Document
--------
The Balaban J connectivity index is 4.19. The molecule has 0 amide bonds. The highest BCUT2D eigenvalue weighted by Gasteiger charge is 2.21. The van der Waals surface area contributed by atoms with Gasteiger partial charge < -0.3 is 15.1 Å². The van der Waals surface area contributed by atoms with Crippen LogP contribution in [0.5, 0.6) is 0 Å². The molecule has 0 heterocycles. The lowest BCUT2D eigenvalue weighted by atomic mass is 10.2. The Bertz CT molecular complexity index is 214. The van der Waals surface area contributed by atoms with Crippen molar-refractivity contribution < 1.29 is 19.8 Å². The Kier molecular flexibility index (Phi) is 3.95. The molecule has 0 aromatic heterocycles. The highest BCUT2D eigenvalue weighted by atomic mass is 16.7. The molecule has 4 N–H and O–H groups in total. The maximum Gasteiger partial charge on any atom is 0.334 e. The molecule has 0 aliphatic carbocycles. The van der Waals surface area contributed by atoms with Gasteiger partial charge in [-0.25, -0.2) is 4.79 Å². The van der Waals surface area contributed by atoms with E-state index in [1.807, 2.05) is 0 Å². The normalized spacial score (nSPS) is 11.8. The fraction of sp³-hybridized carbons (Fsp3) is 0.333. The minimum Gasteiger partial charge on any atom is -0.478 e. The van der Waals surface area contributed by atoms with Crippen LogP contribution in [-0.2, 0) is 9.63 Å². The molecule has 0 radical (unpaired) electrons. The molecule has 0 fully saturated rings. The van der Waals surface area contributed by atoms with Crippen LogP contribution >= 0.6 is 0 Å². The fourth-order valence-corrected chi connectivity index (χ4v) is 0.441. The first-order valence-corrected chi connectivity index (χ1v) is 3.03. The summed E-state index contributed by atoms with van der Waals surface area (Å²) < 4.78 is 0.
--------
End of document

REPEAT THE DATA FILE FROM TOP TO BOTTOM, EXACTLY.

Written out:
The Balaban J connectivity index is 4.19. The molecule has 0 amide bonds. The highest BCUT2D eigenvalue weighted by Gasteiger charge is 2.21. The van der Waals surface area contributed by atoms with Gasteiger partial charge < -0.3 is 15.1 Å². The van der Waals surface area contributed by atoms with Crippen LogP contribution in [0.5, 0.6) is 0 Å². The molecule has 0 heterocycles. The lowest BCUT2D eigenvalue weighted by atomic mass is 10.2. The Bertz CT molecular complexity index is 214. The van der Waals surface area contributed by atoms with Crippen molar-refractivity contribution < 1.29 is 19.8 Å². The Kier molecular flexibility index (Phi) is 3.95. The molecule has 0 aromatic heterocycles. The highest BCUT2D eigenvalue weighted by atomic mass is 16.7. The molecule has 4 N–H and O–H groups in total. The maximum Gasteiger partial charge on any atom is 0.334 e. The molecule has 0 aliphatic carbocycles. The van der Waals surface area contributed by atoms with Gasteiger partial charge in [-0.25, -0.2) is 4.79 Å². The van der Waals surface area contributed by atoms with E-state index in [1.807, 2.05) is 0 Å². The normalized spacial score (nSPS) is 11.8. The fraction of sp³-hybridized carbons (Fsp3) is 0.333. The minimum Gasteiger partial charge on any atom is -0.478 e. The van der Waals surface area contributed by atoms with Crippen LogP contribution in [-0.2, 0) is 9.63 Å². The molecule has 0 radical (unpaired) electrons. The molecule has 0 fully saturated rings. The van der Waals surface area contributed by atoms with Crippen LogP contribution >= 0.6 is 0 Å². The fourth-order valence-corrected chi connectivity index (χ4v) is 0.441. The first-order valence-corrected chi connectivity index (χ1v) is 3.03. The summed E-state index contributed by atoms with van der Waals surface area (Å²) < 4.78 is 0.